50/50 parenting should be the default position in divorce – think about it!

April 17, 2015 § Leave a comment

Divorce courts in America are destroying any chance of maintaining the children’s mental health by interfering with parenting, promoting conflict by discouraging mediation and encouraging that a divorce should be an adversarial proceeding, as well as encouraging the racketeering that goes on when judges enrich court-appointed attorneys, counselors and therapists by appointing them in an open-ended instead of limited fashion and only when necessary.Courts are the wrong place for divorce decisions to be made as they are inherently an adversarial proceeding. We need mediation outside of the court to be the default position in any dissolution of a marriage, particularly if it involves children. We need a complete overhaul of laws related to dissolution of marriage, as well as about probate issues such as guardians for elders – another area of court abuse of families.Judges, lawyers, and most of the court-appointed hacks knows as GALs, child representatives, and evaluators (often who make their business promoting conflict to draw out their appointment and make more money in this cottage industry) end up raping the estates of families and even taking the children’s college funds to pay for their fees.Instead of promoting stabilization and financial security, the judges and lawyers work hard to end careers, teach children to be entitled and view parents as only deep pockets, promote parental alienation and defamation, as well as

via 50/50 parenting should be the default position in divorce – think about it!.

Now lets get Illinois to do the same ? Oh but we have to many greedy scumbag lairs I mean lawyers !

May 14, 2014 § Leave a comment

Malloy signs compromise family court reform bill

By: ARIELLE LEVIN BECKER | May 9, 2014View as “Clean Read”

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Gov. Dannel P. Malloy has signed a bill setting new standards for guardians ad litem and counsels for minor children, who represent children in divorce and custody cases.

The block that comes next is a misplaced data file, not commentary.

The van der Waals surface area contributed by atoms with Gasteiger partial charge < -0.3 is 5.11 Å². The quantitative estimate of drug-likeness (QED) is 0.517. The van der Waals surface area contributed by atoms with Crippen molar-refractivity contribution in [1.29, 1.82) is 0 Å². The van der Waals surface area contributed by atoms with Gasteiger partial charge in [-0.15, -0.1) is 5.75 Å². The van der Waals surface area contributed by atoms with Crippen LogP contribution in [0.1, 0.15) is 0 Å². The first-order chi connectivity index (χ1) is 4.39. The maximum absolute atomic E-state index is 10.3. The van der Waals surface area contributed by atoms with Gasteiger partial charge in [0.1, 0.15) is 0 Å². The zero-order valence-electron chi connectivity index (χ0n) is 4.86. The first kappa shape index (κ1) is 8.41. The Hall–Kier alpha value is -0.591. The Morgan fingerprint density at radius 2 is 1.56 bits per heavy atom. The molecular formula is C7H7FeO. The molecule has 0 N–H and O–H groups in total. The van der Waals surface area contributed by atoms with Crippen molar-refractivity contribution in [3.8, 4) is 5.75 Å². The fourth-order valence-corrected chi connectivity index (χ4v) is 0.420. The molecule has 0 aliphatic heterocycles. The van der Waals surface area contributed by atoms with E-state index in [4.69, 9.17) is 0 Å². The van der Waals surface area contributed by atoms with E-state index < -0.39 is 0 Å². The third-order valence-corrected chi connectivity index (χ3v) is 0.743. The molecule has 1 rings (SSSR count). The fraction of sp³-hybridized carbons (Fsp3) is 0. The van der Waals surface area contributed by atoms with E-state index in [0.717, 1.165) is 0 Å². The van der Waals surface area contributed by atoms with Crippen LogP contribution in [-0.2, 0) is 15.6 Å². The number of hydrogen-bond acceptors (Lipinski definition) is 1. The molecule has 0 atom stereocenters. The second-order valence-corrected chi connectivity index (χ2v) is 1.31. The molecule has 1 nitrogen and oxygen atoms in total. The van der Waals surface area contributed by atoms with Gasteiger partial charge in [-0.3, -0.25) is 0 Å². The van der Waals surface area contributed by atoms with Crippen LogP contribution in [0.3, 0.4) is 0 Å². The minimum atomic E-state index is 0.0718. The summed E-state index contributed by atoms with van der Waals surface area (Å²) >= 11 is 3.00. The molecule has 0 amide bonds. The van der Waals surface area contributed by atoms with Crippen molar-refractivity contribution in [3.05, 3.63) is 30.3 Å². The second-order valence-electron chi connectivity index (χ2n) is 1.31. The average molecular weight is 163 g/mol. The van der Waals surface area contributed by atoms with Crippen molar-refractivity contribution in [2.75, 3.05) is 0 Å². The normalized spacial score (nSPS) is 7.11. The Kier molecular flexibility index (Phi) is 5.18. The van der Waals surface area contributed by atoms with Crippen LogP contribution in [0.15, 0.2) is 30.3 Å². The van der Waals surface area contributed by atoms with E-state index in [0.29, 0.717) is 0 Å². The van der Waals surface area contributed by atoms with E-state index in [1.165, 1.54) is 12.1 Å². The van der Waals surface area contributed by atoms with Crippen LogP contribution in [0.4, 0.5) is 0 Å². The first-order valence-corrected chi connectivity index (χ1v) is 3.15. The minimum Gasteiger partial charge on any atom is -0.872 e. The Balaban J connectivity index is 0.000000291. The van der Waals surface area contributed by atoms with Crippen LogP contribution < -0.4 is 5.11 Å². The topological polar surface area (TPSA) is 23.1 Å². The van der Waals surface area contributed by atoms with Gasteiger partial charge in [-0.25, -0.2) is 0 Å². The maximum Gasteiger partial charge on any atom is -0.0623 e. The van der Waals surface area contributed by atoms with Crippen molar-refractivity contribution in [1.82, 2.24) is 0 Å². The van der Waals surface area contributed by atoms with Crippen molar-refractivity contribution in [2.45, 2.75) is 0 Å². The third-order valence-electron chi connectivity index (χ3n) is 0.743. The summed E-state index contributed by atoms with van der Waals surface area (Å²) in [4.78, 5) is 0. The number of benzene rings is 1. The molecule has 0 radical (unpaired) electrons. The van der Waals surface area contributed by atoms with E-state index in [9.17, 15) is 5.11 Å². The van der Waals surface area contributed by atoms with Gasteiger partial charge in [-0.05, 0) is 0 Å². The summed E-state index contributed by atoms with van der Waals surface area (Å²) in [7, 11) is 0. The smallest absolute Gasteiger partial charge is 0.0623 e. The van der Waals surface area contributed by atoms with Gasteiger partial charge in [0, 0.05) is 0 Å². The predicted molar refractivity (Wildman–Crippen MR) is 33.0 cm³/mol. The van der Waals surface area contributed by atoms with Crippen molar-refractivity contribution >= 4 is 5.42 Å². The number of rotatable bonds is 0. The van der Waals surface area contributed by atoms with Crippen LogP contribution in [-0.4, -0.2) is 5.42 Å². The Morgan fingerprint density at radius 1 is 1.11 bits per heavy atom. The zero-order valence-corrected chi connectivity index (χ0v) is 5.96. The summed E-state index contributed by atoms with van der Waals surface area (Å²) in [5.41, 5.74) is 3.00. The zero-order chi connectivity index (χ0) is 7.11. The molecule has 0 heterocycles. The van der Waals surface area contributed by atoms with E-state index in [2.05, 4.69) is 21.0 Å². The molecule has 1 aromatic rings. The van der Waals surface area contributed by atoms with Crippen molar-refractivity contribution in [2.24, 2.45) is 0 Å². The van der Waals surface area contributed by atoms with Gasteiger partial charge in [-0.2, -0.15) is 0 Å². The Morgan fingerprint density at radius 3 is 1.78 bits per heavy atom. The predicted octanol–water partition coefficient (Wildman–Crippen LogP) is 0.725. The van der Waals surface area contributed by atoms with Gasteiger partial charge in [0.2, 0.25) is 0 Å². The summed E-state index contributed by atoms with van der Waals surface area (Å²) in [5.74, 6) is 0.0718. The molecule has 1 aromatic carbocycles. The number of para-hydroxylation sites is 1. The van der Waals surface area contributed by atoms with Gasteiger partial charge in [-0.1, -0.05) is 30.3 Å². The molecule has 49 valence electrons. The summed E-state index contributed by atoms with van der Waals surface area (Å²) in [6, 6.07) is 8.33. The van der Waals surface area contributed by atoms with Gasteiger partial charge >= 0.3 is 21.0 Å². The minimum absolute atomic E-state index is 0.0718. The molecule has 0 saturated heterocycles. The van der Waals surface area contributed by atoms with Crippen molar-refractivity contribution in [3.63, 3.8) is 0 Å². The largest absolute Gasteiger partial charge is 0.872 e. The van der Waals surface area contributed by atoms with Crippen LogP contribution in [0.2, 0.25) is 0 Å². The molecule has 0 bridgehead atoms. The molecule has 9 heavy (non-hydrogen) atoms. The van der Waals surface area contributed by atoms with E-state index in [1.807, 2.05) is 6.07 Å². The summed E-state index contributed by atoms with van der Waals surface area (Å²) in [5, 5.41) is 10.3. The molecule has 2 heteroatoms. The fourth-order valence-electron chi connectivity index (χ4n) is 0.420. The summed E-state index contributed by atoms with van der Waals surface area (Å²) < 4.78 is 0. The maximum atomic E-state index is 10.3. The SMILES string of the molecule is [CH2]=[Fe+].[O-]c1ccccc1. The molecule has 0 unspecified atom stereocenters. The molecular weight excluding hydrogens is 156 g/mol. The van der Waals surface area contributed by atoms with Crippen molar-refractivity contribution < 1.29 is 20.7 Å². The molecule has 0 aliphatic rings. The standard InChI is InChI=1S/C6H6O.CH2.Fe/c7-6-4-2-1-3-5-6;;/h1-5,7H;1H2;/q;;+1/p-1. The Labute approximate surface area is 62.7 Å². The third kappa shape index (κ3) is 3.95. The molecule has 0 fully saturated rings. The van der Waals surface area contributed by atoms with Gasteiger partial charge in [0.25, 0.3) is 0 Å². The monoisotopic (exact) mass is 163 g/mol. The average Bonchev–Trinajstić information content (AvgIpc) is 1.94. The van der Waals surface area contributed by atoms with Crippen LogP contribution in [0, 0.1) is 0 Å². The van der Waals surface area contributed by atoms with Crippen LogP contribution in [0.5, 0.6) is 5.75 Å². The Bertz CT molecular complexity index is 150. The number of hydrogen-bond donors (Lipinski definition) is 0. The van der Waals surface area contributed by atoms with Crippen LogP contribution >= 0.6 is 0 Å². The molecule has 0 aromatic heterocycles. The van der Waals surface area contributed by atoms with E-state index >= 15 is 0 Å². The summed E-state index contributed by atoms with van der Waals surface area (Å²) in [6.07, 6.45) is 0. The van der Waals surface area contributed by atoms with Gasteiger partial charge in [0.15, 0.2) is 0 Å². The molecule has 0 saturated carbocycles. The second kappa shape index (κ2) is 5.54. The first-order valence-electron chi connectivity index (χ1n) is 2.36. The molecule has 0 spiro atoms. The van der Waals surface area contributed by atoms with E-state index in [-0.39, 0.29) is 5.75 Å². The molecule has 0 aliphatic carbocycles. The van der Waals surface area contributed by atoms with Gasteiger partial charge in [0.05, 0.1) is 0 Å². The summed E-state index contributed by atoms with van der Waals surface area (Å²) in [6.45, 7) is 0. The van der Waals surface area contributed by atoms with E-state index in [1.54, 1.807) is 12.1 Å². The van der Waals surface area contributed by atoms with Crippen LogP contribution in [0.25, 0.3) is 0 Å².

The bill was a compromise measure that grew out of contentious disputes about the state’s family court system. It passed the Senate and House unanimously. Legislators critical of the system agreed to the bill, but plan to pursue additional changes next year.

Under the new law, people involved in a divorce or custody case can request a specific guardian ad litem or counsel for minor children be appointed, or choose one from a court-provided list of 15 options.

Judges must provide specific information when guardians ad litem or counsels for minor children are appointed, such as the duties involved, length of the appointment, fee schedule and a schedule for reviews by the court.


General Assembly unanimously passes family-court reforms
Compromise legislation unanimously passed Friday night by the Senate and House would set new standards for the appointment of lawyers named by the courts as guardians to oversee the interests of minor children in divorce proceedings.

CT’s contentious custody cases: Symptoms of flawed family courts, or outliers?
This is a photo of Mark Sargent of Westport, one of the parents pushing to change the family court system.
Some parents say the striking stories of custody cases gone bad are symptoms of a family court system in need of reform. But others involved in the system say wholesale change could undermine the system’s ability to protect the children caught in the middle.

The law also allows people to request that the guardian ad litem or counsel for minor children in their case be removed, and directs the state judicial branch to develop a hearing process to address those requests.

In addition, the judicial branch is required to set up a sliding scale for fees, which judges can order for people based on income, although it’s not required. Courts will be prohibited from requiring that guardian ad litem fees be paid from a child’s college savings funds. And the judicial branch will develop a code of conduct for guardians ad litem and counsels for minor children, as well as a publication on their roles and responsibilities.



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